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Posts Tagged ‘The Shape of Things’

Well, persisting with playwright Neil LaBute has paid off at last. I’ve seen a handful of his plays before now, but never really found them particularly satisfying; too cynical for my taste. Until now, the worst of them was Mercy Seat and the best The Shape of Things & Fat Pig and this play continues his reflections on our obsession with appearance that the latter two started, but for me it’s on another level altogether….and how refreshing to have a play with ‘blue collar’ characters and a warehouse setting!

The play starts with a brilliantly staged row over something Greg is alleged to have said about his partner Steph, relayed by her friend Carly. Carly is pregnant (a late change to accommodate Billie Piper’s actual pregnancy!) by Greg’s work colleague and friend Kent. The subsequent unfolding of these relationships is absolutely fascinating and completely captivating. There is extraordinary depth to the characterisation, an authenticity to the story and brilliantly realistic dialogue. I haven’t felt so involved in a story for some time.

I’m often in awe of an actor’s talent and here I’m in awe of all four of them. You really feel for Tom Burke’s Greg, caught up in his girlfriend’s insecurities and his friend’s infidelities. Bille Piper is terrific as Carly, starting as the source of Greg & Steph’s conflict and ending as a victim. Kieran Bew has the difficult task of playing the deeply unsympathetic Kent, so the fact you want to get on stage and punch him is a tribute to how well he does. Steph’s emotional rollercoaster is beautifully played by Sian Brooke.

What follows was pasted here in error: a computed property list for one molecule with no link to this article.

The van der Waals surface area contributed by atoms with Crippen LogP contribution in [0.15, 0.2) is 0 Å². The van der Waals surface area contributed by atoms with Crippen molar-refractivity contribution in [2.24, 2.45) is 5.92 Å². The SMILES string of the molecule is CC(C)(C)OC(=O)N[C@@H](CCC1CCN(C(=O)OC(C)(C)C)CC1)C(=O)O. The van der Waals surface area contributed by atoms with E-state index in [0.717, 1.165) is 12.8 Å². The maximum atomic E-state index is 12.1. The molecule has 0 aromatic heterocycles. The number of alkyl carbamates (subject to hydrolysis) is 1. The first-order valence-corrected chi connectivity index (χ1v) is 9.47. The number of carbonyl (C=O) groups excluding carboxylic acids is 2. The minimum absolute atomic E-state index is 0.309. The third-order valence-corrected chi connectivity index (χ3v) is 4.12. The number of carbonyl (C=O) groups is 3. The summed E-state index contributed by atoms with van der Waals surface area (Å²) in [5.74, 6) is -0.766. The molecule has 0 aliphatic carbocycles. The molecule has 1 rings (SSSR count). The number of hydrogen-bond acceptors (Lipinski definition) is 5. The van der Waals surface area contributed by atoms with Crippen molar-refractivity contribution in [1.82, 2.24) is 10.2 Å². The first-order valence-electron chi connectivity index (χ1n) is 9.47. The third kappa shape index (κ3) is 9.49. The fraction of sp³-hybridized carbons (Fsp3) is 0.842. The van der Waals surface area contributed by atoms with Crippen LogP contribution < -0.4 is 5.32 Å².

Soutra Gilmour’s settings in and around a container convey the workplace at the heart of the play but allow scenes to move to three other locations speedily, with the scene changes themselves very watchable. Michael Attenborough’s fine attention to detail serves the play very well in a sensitive production without a wasted moment.

So the Almeida ends 2011 as it began it – with a fine new play that will join Becky Shaw in the list of the very best new plays of the year. A veritable sky full of gold stars.

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